By Charles Ferruzza
I suspect that I should be a lot more excited about the impending arrival – tomorrow, Jan. 28 – of the 2017 Chinese New Year. It does, after all, usher in the Year of the Rooster (you can consult the nearest paper placemat at your neighborhood Chinese joint about what that means).
But tomorrow isn’t merely the beginning of the Year of the Rooster, which has meaning to all the Roosters out there – people born in the years 1921, 1933, 1945, 1957, 1969, 1981, 1993, 2005, 2017 – but special meaning for the Baby Boomers born in the year 1957. That was the last year that the Chinese Zodiac saw the year of the Fire Rooster, which comes around every six decades; the celebrities turning 60 this year include Donny Osmond, British actor Stephen Fry, and Swedish actor, martial artist, screenwriter and producer Dolph Lundgren.
It’s also mandatory to start the New Year eating General Tso’s Chicken. (OK, I made that part up) and acknowledging the distinctive characteristics of the Fire Rooster (according to one source, “trustworthy, with a strong sense of timekeeping and responsibility at work”).
Johnson County has a wide range of Asian restaurants to choose from for celebrating Chinese New Year, including the venerable Dragon Inn, opened by the Tsui family in downtown Overland Park over 42 years ago. It’s still family owned and still evokes the style of a pre-1960s Chinese restaurant, with lots of gilded dragons and old school dishes like Peking Duck and lemon chicken.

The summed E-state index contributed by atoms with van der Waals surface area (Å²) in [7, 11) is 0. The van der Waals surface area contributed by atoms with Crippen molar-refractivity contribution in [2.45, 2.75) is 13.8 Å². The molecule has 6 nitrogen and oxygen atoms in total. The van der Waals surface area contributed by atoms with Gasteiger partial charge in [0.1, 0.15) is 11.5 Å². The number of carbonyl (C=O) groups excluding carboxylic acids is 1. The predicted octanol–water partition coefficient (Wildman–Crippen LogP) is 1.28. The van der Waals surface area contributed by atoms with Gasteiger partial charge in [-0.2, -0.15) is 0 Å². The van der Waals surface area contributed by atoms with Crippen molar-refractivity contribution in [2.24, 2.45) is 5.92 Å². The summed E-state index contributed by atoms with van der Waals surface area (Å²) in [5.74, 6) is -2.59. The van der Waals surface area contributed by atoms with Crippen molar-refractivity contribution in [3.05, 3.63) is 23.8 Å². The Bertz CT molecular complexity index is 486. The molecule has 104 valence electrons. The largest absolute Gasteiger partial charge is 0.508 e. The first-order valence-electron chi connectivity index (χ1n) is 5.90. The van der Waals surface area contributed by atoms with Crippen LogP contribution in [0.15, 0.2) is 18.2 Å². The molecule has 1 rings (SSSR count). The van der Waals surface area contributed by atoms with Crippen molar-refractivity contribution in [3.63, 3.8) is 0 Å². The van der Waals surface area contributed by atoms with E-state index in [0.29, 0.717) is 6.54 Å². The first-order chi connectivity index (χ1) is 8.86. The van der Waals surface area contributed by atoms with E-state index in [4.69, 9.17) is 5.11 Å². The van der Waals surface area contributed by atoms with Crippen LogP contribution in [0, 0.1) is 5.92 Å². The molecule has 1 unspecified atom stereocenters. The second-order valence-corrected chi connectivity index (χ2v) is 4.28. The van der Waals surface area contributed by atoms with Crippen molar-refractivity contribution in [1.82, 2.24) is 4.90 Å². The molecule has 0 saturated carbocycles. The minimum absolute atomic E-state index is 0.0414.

Another family-owned Chinese restaurant with a long history in the Kansas suburbs is the 32-year-old Fire Wok in Mission, which also offers a classic old school menu and has the distinction of being the only Chinese venue in the metro that is closed on Saturday and Sundays (the owner told me, years ago, that this was the time set aside for the family to spend together).
Fire Wok serves, among other American-Chinese dishes, the regional favorite Springfield Cashew Chicken (people either love or hate this deep-fried chicken dish smothered in a glossy brown sauce; put me in the latter category).
A more recent addition to the Chinese-American culinary scene is the 18-year-old New China Town in Mission, where customers still order at the counter, looking up at an illuminated menu – mostly old school American-Chinese, but with a smattering of Thai favorites, including a few very good curry options.
The interior décor of New China Town is utterly charmless, but the food is good and certainly inexpensive, which means it does a boom business in carry-out (and serves until 10 p.m., which is also a plus).
The ABC Café – with its superb dim sum selections – in Overland Park used to stay open later than that. It now closes at 10:30 p.m.
But the possibilities are almost endless for choosing a dining option for tomorrow night. And you needn’t be a Rooster (or a Pig, a Goat or a Monkey) to enjoy the start of the Lunar holiday. Just get out your chopsticks and go!